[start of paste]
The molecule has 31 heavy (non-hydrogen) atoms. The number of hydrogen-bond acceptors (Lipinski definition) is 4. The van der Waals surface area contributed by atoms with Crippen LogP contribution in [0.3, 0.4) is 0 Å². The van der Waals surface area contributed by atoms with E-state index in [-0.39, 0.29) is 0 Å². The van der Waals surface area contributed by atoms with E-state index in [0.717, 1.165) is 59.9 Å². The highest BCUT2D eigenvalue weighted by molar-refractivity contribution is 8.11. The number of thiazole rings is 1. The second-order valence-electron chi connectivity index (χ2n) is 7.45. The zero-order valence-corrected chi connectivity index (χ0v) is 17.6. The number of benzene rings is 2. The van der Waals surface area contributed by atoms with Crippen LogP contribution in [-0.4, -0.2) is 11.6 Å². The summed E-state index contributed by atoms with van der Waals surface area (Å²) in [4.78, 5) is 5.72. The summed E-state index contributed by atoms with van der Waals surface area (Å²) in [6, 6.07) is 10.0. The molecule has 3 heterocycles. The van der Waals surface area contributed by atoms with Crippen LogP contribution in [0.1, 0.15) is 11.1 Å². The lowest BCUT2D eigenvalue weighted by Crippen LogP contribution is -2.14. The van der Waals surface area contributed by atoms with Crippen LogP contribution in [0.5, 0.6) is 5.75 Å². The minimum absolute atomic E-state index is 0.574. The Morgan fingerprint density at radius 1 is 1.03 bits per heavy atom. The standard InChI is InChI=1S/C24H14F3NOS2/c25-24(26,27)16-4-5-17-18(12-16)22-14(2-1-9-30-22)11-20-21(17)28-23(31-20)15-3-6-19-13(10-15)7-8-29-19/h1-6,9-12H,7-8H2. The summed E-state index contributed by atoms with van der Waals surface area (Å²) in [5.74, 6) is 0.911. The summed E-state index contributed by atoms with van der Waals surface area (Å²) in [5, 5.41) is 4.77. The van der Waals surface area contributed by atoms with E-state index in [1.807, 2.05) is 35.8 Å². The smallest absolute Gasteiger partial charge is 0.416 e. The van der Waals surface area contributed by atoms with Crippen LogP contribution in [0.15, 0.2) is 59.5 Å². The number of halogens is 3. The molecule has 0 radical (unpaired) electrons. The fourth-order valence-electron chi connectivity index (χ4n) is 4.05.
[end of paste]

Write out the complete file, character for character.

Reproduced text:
The molecule has 31 heavy (non-hydrogen) atoms. The number of hydrogen-bond acceptors (Lipinski definition) is 4. The van der Waals surface area contributed by atoms with Crippen LogP contribution in [0.3, 0.4) is 0 Å². The van der Waals surface area contributed by atoms with E-state index in [-0.39, 0.29) is 0 Å². The van der Waals surface area contributed by atoms with E-state index in [0.717, 1.165) is 59.9 Å². The highest BCUT2D eigenvalue weighted by molar-refractivity contribution is 8.11. The number of thiazole rings is 1. The second-order valence-electron chi connectivity index (χ2n) is 7.45. The zero-order valence-corrected chi connectivity index (χ0v) is 17.6. The number of benzene rings is 2. The van der Waals surface area contributed by atoms with Crippen LogP contribution in [-0.4, -0.2) is 11.6 Å². The summed E-state index contributed by atoms with van der Waals surface area (Å²) in [4.78, 5) is 5.72. The summed E-state index contributed by atoms with van der Waals surface area (Å²) in [6, 6.07) is 10.0. The molecule has 3 heterocycles. The van der Waals surface area contributed by atoms with Crippen LogP contribution in [0.1, 0.15) is 11.1 Å². The lowest BCUT2D eigenvalue weighted by Crippen LogP contribution is -2.14. The van der Waals surface area contributed by atoms with Crippen LogP contribution in [0.5, 0.6) is 5.75 Å². The minimum absolute atomic E-state index is 0.574. The Morgan fingerprint density at radius 1 is 1.03 bits per heavy atom. The standard InChI is InChI=1S/C24H14F3NOS2/c25-24(26,27)16-4-5-17-18(12-16)22-14(2-1-9-30-22)11-20-21(17)28-23(31-20)15-3-6-19-13(10-15)7-8-29-19/h1-6,9-12H,7-8H2. The summed E-state index contributed by atoms with van der Waals surface area (Å²) in [5.74, 6) is 0.911. The summed E-state index contributed by atoms with van der Waals surface area (Å²) in [5, 5.41) is 4.77. The van der Waals surface area contributed by atoms with E-state index in [1.807, 2.05) is 35.8 Å². The smallest absolute Gasteiger partial charge is 0.416 e. The van der Waals surface area contributed by atoms with Crippen LogP contribution in [0.15, 0.2) is 59.5 Å². The number of halogens is 3. The molecule has 0 radical (unpaired) electrons. The fourth-order valence-electron chi connectivity index (χ4n) is 4.05.